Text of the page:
Aria has lived her entire life nestled within the domed city of Reverie, adventuring only in a virtual world and living in fear of the outer wastelands and the deadly Aether storms that flash across the skies. Living on the outside, Peregrine and his tribe have learned to survive harsh environmental conditions, leading a hand-to-mouth existence and showing the signs of genetic mutation with unusually heightened senses. Raised in startlingly different worlds and taught to hate one another, “Dweller” and “Savage” are thrown together when Aria is cast out of the dome and Perry’s nephew is seized by its inhabitants. As they form an uneasy alliance to survive the hazards and horrors of the surface, they gradually forge a bond of friendship that evolves into something more. A well-plotted and skillfully crafted dystopic adventure, Veronica Rossi’s Under the Never Sky (2012; Gr 7 Up) is also imbued with lovely and lyrical writing, unforgettable characters, and a life-affirming message about the power of love. The story continues in Through the Ever Night (2013, both HarperCollins).
Marie Lu’s Legend (2011; Gr 8 Up) features another pair of equally star-crossed lovers. The United States has split into two warring nations and in the Republic, day-to-day life differs greatly for the privileged elite and the government-oppressed poor. Wealthy, accomplished, and dutiful, 15-year-old June is the top student at her university and headed for a high-ranking position. Day, also 15, born in the slums of Los Angeles, is the country’s most-wanted criminal and has become a hero of the people for his acts of disobedience and ability evade capture. Believing that he is responsible for the murder of her brother, June is sent out to apprehend Day, going under cover to root him out, while Day is determined to use any means possible to get his hands on the medicine that will save his family from the plague. As events unfold and secrets are revealed—and distrust and hatred transform into admiration and affection—the two eventually learn that they are not in fact enemies, and band together to face a greater foe. Told in alternating voices, this impossible-to-put-down book is packed with genuine emotion, gripping suspense, and breathless adventure. Teens will fly through the pages, and then return to the library to demand the sequel, Prodigy (2013, both Putnam).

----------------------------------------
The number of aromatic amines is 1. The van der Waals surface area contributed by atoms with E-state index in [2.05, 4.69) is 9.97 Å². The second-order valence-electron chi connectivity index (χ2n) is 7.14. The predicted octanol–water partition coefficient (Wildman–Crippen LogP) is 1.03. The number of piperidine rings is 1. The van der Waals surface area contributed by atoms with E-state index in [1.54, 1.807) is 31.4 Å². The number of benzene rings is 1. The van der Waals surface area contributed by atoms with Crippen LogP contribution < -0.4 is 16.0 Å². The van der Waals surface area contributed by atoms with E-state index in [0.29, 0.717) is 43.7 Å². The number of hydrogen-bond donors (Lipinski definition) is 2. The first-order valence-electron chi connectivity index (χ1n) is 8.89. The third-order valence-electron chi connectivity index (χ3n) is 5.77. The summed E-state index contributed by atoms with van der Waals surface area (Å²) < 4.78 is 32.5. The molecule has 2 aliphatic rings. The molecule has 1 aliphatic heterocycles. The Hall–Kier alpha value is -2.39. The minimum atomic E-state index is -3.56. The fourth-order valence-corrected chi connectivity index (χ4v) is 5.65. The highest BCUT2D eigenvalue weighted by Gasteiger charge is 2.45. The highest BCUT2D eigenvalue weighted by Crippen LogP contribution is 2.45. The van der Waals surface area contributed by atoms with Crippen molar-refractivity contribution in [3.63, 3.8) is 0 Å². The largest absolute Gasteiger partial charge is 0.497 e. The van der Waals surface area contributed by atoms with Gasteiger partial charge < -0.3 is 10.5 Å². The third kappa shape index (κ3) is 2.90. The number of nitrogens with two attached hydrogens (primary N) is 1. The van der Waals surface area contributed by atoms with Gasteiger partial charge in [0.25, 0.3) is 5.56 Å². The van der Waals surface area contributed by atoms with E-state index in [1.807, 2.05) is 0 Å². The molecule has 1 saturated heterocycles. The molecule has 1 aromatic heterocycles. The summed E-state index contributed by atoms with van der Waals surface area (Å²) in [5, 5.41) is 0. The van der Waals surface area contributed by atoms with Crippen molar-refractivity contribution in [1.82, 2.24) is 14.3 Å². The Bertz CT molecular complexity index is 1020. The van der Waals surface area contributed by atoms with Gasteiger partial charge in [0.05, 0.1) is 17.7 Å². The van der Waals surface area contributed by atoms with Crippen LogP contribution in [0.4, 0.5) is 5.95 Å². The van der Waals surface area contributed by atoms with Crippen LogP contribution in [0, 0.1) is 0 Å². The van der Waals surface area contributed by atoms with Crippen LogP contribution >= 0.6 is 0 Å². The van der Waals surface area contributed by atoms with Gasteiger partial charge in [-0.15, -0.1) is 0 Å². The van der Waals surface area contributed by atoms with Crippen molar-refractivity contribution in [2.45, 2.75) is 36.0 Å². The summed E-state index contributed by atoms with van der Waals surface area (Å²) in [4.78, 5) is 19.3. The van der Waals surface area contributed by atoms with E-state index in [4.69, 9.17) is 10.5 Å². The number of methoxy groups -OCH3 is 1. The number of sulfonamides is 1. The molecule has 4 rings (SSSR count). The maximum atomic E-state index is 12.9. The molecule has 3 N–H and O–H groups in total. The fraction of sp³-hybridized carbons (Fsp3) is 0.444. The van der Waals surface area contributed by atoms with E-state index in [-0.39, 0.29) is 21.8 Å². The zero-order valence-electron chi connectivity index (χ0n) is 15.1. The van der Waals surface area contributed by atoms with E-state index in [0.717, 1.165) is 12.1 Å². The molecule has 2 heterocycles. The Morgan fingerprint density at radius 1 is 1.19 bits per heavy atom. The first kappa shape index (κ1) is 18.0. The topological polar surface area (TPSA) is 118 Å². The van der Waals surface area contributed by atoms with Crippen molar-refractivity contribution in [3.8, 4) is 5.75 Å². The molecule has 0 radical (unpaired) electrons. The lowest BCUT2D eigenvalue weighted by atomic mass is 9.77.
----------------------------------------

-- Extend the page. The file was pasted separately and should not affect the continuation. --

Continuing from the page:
CARMAN, Patrick. Pulse. HarperCollins/Katherine Tegen Bks. 2013. Tr $17.99. 9780062085764; ebook $10.99. ISBN 9780062085788.
EMERSON, Kevin. Lost Code. “Atlantians” Series: Bk. 1. HarperCollins/Katherine Tegen Bks. 2012. Tr $17.99. 9780062062796; pap. $9.99. 9780062062802 (available Apr. 2013); ebook $10.99. 9780062062819.
LO, Malinda. Adaptation. Little, Brown. 2012. Tr $17.99. 9780316197960; ebook $9.99. 9780316214469.
FALKNER, Brian. The Assault. Random House. 2012. Tr $17.99. 978037586946-4; PLB $20.99. 9780375969461; ebook $10.99. 9780375983511.
MITCHELL, J. Barton. Midnight City. “Conquered Earth” series. Thomas Dunne/St. Martin’s Griffin. 2012. Tr $17.99. 9781250009074.
STEELE, Allen. Apollo’s Outcasts. Pyr/Prometheus Bks. 2012. Tr $16.95. 9781616146863.
AGUIRRE, Ann. Outpost. Feiwel and Friends/Macmillan. 2011. Tr $16.99. 9780312650087; pap. $9.99. 9780312551377; ebook. $9.99. 9781429950367; Unabridged CD. $29.99. 9781427211200.
ROSSI, Veronica. Under the Never Sky. HarperCollins. 2012. Tr $17.99. 9780062072030; pap. $9.99. 9780062072047; ebook $2.99. 9780062072054.
LU, Marie. Legend. Putnam. 2011. Tr $17.99. 9780399256752; ebook $10.99. 9781101545959; Unabridged CD. $25.95. 9781611760088; pap. $9.99. (Apr. 2012). 9780142422076.